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As a new strain of coronavirus (COVID-19) swept through the world in 2020, preparedness plans, masking policies and more public policy changed just as quickly. WVXU has covered the pandemic's impact on the Tri-State from the very beginning, when on March 3, 2020, Ohio Gov. Mike DeWine barred spectators from attending the Arnold Sports Festival in Columbus over concerns about the virus, even though Ohio had yet to confirm a single case of COVID-19.

Hamilton County Health Department Waiting On Reopening Guidelines

hobby lobby coronavirus
Courtesy of Jason Whitman
A lone goose sits in an empty Hobby Lobby parking lot in the wake of the coronavirus COVID-19 pandemic, Sunday, April 5, 2020, in Cincinnati.

Local health departments in Ohio are still waiting on guidelines from the state on what businesses can reopen May 1, and what additional safety measures they'll need to implement. 

Interim Hamilton County Health Commissioner Greg Kesterman said he doesn't have a crystal ball and can't say what businesses will be allowed to reopen first. He's also not sure what those safety measures will be.

"The more we are together, the more people have the ability to spread COVID-19," Kesterman said. "(Ohio Health Department) Director (Amy) Acton accurately described the way we're bringing business back on as a dimmer switch. We're going to slowly start to bring in the businesses that we think can safely occur, and we're going to do so in a way that will keep people safe and ensure that we have hospital capacity for those that do become ill."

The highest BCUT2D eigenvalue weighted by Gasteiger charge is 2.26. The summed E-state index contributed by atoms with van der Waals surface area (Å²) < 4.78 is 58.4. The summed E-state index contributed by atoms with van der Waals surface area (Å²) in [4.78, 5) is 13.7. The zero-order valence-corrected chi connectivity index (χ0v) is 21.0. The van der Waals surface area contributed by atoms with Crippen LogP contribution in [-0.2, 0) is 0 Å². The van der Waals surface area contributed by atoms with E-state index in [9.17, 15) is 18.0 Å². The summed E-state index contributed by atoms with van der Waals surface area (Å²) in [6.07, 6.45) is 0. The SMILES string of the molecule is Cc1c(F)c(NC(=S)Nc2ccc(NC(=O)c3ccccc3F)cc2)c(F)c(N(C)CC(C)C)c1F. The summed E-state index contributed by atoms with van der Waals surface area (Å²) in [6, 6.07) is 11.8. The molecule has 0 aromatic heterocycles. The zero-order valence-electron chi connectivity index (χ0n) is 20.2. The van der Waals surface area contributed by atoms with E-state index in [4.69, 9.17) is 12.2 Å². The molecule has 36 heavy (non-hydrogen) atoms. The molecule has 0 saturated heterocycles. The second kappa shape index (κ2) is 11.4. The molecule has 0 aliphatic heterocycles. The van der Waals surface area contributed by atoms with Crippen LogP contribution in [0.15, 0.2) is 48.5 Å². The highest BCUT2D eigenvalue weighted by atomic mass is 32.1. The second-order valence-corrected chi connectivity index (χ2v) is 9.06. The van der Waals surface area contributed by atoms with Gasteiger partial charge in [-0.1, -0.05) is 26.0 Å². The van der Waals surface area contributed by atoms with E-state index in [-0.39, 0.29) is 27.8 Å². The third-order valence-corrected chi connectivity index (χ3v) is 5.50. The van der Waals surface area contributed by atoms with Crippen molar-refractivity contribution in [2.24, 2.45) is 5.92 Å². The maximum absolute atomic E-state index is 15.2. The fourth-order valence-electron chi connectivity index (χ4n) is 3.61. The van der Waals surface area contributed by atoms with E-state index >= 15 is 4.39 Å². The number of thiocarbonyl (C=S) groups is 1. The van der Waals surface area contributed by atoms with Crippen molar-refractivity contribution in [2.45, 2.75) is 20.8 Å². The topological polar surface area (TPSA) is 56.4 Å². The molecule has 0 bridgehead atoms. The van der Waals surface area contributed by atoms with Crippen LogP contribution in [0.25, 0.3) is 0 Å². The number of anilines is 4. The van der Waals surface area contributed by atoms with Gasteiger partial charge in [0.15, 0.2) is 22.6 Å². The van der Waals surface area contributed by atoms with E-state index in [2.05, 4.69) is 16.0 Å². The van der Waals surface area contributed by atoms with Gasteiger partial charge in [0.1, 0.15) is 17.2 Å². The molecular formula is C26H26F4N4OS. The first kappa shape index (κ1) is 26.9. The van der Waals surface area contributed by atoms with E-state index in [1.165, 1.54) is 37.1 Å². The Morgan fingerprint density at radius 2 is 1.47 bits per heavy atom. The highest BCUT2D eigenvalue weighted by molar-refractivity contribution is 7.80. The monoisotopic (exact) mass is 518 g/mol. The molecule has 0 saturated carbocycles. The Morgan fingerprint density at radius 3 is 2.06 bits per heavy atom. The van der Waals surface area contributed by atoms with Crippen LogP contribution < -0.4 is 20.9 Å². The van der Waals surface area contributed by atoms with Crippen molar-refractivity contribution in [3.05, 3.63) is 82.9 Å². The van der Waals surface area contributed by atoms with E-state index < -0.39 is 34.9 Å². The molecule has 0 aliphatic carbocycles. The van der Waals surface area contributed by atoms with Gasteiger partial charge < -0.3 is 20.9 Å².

Kesterman said his team will be monitoring once things start to come back.

"As we see little spikes in illness throughout the county at various businesses, nursing homes or other locations, my team will begin to do that contact tracing and education to make sure that as many people that could have been impacted are isolated, and so that we don't see a significant spread of COVID-19 as we begin to do this great work of opening Ohio back up," he said.

Kesterman is also calling for more testing for people who don't necessarily have moderate to severe symptoms. 

But he said more testing will only tell people that they do or do not have the virus. He's said it will not provide reassurance that a person won't get it or may be already been exposed to it without having symptoms.

Kesterman said the reopening will need to include frequent handwashing, covering your cough and staying home if you are sick.

Jay Hanselman brings more than 10 years experience as a news anchor and reporter to 91.7 WVXU. He came to WVXU from WNKU, where he hosted the local broadcast of All Things Considered. Hanselman has been recognized for his reporting by the Kentucky AP Broadcasters Association, the Ohio Society of Professional Journalists, and the Ohio AP Broadcasters.